100 years ago, 11th September 1921, iconic photos of Michael Collins at the Leinster Hurling Final in Croke Park
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100 years ago, 11th September 1921, iconic photos of Michael Collins at the Leinster Hurling Final in Croke Park

ON THIS WEEK, 100 years ago, 11th September 1921, these iconic photos of Michael Collins at the Leinster Hurling Final in Croke Park were taken.

The War of Independence was over and the Truce had been in place since July 11th, negotiations with the British government had taken place and another round of negotiations looked likely.

Michael Collins was no longer hiding in the shadows but was now in full public view as he held large rallies, like that in Armagh the week previous, and attended events like this.

These were some of the first candid photos taken of Collins as jokes with Luke O'Toole, GAA General Secretary and Harry Boland, a close friend, fellow TD and accomplished hurler.

Other photos show him meeting the teams, playing with a hurl and throwing in the ball (slíotar) to start the match.

Dublin would go on to win the match 4-04 (16) to Kilkennys 1-05 (08).

Photos courtesy of NLI. National Library of Ireland 

Rare photos of Michael Collins Michael Collins at Leinster Hurling Final Croke Park,11 Sep 2011, Dublin v Kilkenny Photos courtesy of NLI.

 

 

The rare photographs were shared online this weekend by the Michael Collins House museum,  Clonakilty, a family friendly history museum dedicated to Michael Collins.

The Michael Collins House

During much of the pandemic lockdown, the Michael Collins House was closed to the public, but they continued to release amazing footage online – digital images, podcasts and video making their resources available to those who’d love to visit, but could not.

The good news is that the museum in the West Cork town of Clonakilty is now open to the public again, with pre-booking available here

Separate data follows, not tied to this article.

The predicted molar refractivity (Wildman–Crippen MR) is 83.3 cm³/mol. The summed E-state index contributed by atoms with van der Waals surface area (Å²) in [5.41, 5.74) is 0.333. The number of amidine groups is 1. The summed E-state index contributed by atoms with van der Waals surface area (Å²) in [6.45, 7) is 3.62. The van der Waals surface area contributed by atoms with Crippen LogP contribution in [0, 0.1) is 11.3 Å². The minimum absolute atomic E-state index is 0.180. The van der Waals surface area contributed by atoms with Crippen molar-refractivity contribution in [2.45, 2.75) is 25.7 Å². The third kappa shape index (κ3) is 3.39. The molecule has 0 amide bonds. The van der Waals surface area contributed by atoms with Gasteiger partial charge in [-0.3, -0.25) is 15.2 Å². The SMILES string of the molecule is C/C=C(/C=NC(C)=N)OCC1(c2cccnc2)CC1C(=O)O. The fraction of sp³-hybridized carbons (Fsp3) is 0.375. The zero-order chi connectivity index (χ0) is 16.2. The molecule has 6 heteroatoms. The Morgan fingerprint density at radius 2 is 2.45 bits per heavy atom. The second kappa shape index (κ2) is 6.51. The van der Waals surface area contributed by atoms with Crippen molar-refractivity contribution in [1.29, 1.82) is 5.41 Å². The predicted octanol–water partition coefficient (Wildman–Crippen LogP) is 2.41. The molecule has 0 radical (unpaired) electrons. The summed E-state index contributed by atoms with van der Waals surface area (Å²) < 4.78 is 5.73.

Michael Collins House, Clonakilty is a museum dedicated to Irish patriot and revolutionary hero, Michael Collins. A visit will help you learn about the “Big Fella” himself, his life story entwined with the history of the fight for Irish independence. The museum is presented in an accessible manner through guided tours, interactive displays, audio visuals, artefacts and more, bringing the history to life for all the family.

For those looking to delve into the history further information boards, history talks and our highly qualified tour guides will more than happily engage in debate and answer any questions you may have.

The museum is based at 7 Emmet Square, Clonakilty, the only planned Georgian square outside of Dublin. The museum explores Collins life but also looks at local revolutionary patriots such as Tadhg an Asna who led the local forces into battle in 1798 and the unrepentant Fenian, Jeremiah O’Donovan Rossa, both of whom influenced the young Collins.

Videos and Podcasts follow the path and stories of Ireland’s leader General Michael Collins – including that of his tragic death in Beal na Blath, on 22nd August 1922.

Michael Collins throws in the ball Michael Collins throws in the ball at the start of Leinster Final- Dublin v Kilkenny - photo courtesy of NLI

Historian Cal McCarthy

Historian Cal McCarthy revealed an insight into Collins' younger years. This gives a more complex picture of Collins early influences than the basic 'nationalist upbringing' narrative usually portrayed in his biographies.

100th year anniversary

We enter the 100th year anniversary of the death of Michael Collins, we celebrate his life  - and here on 11th September 1921, these iconic photos of Michael Collins were taken at the Leinster Hurling Final in Croke Park, as Dublin faced Kilkenny

Michael Collins rare 1921 with Dublin and Kilkenny Michael Collins rare 1921 photo pictured at the start of Dublin and Kilkenny - Leinster Final - photo by NLI